OWSFs in the Eastern Hemisphere

The areas in which OWSFs are endemic are located from tropical Africa to southern China, and as far south as Papua New Guinea.80 Australia and New Zealand are both free of the pest, but are considered to be at risk of infestations through the movement of animals28,81 animal by-products,82 and people; the latter risk is based on at least 1 documented case of OWSF-associated myiasis in a traveler returning to Malaysia from Sri Lanka.27 That incident indicates that OWSFs have an ability to hitchhike similar to that of NWSFs.8,10,22,23,24,25

From 1985 through 1988, 13 incidents in which C bezziana flies were detected on aircraft or ships at Australian ports or airports have been reported.28 One incident in April 1988 was particularly disturbing because the flies were trapped while a ship was in the port of Darwin; however, based on surveillance conducted within a 50-km (31.1-mile) radius of the port, a population of OWSFs did not become established.28

The range of OWSFs began to expand in the mid-1980s to include several Persian Gulf countries.13 By September 1996, OWS larvae were determined to be a cause of myiasis in Iraq, as reported14 at the 25th Food and Agricultural Organization Regional Conference for the Near East held in March 2000 in Beirut, Lebanon. Although most infested animals were sheep, other animal species including humans were also affected. Control efforts were hindered by a lack of insecticides (a consequence of United Nations sanctions).14 In 1998, Iraq requested assistance from the International Atomic Energy Agency for 7 projects, including development of a sterile OWSF program. Lack of International Atomic Energy Agency personnel in Iraq resulted in delayed assistance.14,15 The development and application of an SIT program was still being evaluated in 1999 and 2000.13,14 The prospect of an SIT was further set back by Operation Iraqi Freedom. The Middle East Media Research Institute reported on an April 27, 2003, Al-Jazeera television interview with Dr. Muhammad Zeidan, an Iraqi scientist employed by the Iraq Nuclear Energy Authority.16 On the basis of information provided by Dr. Zeidan, by the time Operation Iraqi Freedom was launched in 2003, a sterile fly program was under development. He was also quoted as stating looters had released an unsterilized colony of C bezziana at the Iraq Nuclear Energy Authority facility during the United States-led invasion of Iraq. The looting effectively ended any work on developing a sterilization facility in the country. Besides the loss of the sterilization project, at least 2 major obstacles exist to establishing an effective SIT in Iraq: the inability, thus far, to develop a strategy for a program with a positive cost-benefit ratio and the difficulty in securing the cooperation of all nations in the region.13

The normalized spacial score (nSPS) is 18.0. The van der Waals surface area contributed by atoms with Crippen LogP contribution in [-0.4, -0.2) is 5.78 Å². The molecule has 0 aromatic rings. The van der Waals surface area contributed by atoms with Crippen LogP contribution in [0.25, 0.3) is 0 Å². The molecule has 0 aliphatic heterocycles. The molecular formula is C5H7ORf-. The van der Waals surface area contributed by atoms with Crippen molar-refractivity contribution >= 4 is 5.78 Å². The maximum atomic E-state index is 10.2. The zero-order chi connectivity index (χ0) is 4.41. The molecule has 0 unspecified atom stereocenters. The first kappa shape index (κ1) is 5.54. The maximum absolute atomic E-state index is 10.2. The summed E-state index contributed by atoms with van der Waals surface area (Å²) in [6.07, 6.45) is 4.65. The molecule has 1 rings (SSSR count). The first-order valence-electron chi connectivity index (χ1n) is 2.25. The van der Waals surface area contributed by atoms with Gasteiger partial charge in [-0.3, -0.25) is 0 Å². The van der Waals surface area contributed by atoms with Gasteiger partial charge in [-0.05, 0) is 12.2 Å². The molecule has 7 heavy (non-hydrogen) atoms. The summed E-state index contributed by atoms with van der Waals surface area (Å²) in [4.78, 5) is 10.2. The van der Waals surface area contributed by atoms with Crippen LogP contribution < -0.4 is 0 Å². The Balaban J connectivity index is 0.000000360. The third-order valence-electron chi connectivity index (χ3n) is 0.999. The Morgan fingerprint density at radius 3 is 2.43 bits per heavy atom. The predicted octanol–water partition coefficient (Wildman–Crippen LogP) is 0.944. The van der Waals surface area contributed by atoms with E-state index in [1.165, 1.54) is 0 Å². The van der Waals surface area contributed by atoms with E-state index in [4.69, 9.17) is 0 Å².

By 1998, Iran and Kuwait were also affected by OWSFs.17 Efforts to prevent further spread have been undertaken by the aforementioned countries as well as Jordan, Saudi Arabia, and Syria. Increased surveillance and public awareness and cessation of the movement of livestock across the borders are the key elements of these efforts.18